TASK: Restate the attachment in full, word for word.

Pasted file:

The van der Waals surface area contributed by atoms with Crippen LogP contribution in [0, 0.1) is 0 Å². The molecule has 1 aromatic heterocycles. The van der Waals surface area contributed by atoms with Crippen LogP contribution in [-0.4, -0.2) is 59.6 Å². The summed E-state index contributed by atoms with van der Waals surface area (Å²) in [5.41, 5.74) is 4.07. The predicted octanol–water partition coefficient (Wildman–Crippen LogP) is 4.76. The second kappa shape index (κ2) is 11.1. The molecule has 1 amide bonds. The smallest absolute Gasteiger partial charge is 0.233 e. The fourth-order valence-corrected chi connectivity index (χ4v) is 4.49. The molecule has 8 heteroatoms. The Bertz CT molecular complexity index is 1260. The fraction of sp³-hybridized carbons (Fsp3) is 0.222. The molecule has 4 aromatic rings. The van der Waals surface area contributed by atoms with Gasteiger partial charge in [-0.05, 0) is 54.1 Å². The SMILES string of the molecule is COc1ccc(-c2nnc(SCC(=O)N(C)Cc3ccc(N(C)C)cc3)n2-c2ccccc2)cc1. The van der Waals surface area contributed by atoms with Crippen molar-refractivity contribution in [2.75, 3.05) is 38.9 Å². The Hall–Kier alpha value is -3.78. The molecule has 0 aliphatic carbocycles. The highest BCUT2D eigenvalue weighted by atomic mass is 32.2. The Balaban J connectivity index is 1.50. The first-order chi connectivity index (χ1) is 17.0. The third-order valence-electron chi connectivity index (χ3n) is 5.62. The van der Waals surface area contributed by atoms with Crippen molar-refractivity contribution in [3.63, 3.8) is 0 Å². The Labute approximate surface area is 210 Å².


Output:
The van der Waals surface area contributed by atoms with Crippen LogP contribution in [0, 0.1) is 0 Å². The molecule has 1 aromatic heterocycles. The van der Waals surface area contributed by atoms with Crippen LogP contribution in [-0.4, -0.2) is 59.6 Å². The summed E-state index contributed by atoms with van der Waals surface area (Å²) in [5.41, 5.74) is 4.07. The predicted octanol–water partition coefficient (Wildman–Crippen LogP) is 4.76. The second kappa shape index (κ2) is 11.1. The molecule has 1 amide bonds. The smallest absolute Gasteiger partial charge is 0.233 e. The fourth-order valence-corrected chi connectivity index (χ4v) is 4.49. The molecule has 8 heteroatoms. The Bertz CT molecular complexity index is 1260. The fraction of sp³-hybridized carbons (Fsp3) is 0.222. The molecule has 4 aromatic rings. The van der Waals surface area contributed by atoms with Gasteiger partial charge in [-0.05, 0) is 54.1 Å². The SMILES string of the molecule is COc1ccc(-c2nnc(SCC(=O)N(C)Cc3ccc(N(C)C)cc3)n2-c2ccccc2)cc1. The van der Waals surface area contributed by atoms with Crippen molar-refractivity contribution in [2.75, 3.05) is 38.9 Å². The Hall–Kier alpha value is -3.78. The molecule has 0 aliphatic carbocycles. The highest BCUT2D eigenvalue weighted by atomic mass is 32.2. The Balaban J connectivity index is 1.50. The first-order chi connectivity index (χ1) is 17.0. The third-order valence-electron chi connectivity index (χ3n) is 5.62. The van der Waals surface area contributed by atoms with Crippen molar-refractivity contribution in [3.63, 3.8) is 0 Å². The Labute approximate surface area is 210 Å².